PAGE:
To ward off the intense heat we knew we would face, we packed the car with gallons of water, quantities of fruits and syrups and a huge slab of ice to cool them. The temperature inside the car was only a shade cooler but not too uncomfortable, with my daughter Pramiti applying ice cool packs to our heads and her own too. Happily for us, saner people stayed indoors and we had the highway to ourselves. We appeared to be the only ones on the road. Not a single vehicle could be seen for kilometers ahead or behind us and we made good time, often doing 120 kilometer an hour. Lunchtime found us in Agra, a historical town. We had visited Agra often and decided to give it a miss. Instead, we stopped at a small Rajasthan Tourism restaurant at Dhaulpur for a late lunch at 3.30. We came to know later that Dhaulpur was burning at 50 degrees Celsius while we had lunch there.  Never before had we endured such high temperature and were afraid of being berated by our elders, should we suffer a heatstroke or the like. Fortunately, we survived the two week excursion without any ill effect. Continuing our journey, we reached Gwalior at 5.30 the same evening. The receptionist at the hotel we checked in, surprised that we were holidaying in the grueling June month, seemed to accept my explanation that we were a little mad.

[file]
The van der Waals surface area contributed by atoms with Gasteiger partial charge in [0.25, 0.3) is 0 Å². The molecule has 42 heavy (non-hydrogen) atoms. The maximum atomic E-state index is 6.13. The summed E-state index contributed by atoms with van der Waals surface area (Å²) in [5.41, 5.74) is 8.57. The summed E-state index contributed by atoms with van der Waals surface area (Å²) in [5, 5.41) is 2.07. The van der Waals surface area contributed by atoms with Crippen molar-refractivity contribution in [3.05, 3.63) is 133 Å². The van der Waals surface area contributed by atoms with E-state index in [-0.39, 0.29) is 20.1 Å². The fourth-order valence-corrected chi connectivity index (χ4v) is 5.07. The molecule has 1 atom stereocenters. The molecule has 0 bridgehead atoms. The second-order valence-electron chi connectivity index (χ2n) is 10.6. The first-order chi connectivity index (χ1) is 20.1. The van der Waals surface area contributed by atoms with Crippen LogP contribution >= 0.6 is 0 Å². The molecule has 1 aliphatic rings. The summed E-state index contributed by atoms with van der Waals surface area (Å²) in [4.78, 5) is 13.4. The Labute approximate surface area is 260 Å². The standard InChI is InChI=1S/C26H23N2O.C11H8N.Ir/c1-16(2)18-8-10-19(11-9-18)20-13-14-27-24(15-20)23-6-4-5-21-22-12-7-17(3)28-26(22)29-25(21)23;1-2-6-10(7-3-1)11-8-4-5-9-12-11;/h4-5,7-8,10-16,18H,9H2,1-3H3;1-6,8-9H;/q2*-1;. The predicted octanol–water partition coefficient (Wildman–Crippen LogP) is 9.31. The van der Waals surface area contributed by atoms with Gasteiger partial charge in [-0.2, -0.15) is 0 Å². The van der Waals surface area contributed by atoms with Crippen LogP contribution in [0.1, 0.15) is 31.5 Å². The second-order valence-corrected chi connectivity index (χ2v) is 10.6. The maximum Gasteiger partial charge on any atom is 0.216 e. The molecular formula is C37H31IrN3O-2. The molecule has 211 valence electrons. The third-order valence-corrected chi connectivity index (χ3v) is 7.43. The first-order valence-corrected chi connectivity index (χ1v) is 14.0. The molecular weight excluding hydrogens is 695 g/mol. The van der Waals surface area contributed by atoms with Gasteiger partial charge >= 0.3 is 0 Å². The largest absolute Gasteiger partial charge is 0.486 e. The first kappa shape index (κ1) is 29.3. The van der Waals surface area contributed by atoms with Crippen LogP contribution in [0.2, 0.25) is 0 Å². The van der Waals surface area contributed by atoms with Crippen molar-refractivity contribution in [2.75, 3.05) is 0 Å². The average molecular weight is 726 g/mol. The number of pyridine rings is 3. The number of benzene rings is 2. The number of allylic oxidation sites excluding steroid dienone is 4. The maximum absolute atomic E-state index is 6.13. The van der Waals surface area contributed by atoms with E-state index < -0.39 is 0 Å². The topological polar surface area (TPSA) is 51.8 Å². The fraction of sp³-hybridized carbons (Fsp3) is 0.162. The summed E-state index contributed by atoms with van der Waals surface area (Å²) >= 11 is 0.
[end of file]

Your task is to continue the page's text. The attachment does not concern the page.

We had driven more than 550 kilometers and should have been tired. But, crazy as we were, we freshened up, fortified ourselves with some snacks and proceeded to watch ‘son et lumiere’ – the light and sound show at the fort. For nearly one hour, the duration of the soul touching show, we lived through centuries of history. Its effect on one cannot be described. It has to be experienced personally.

scan0014
Gwalior Fort

I will not comment on the historical or architectural aspect of the places and monuments we visited during our two week sojourn of Madhya Pradesh. Twenty one years is too long a span of time to recall the finer details. Moreover, I cannot add anything to what is now available on the net. I will, therefore, relive the time we spent on the road and narrate stories and anecdotes we gathered about the places we visited.

Gwalior and its fort are no strangers to me. My mamaji (mother’s brother) lived in Gwalior. Ma would visit him often, and we children tagged along. Mamaji lived in Lashkar, an old locality. Later he built a house in Kherapati, a newly developed colony at the foot of the hill on which the fort is built. We youngsters would run up to the fort at will.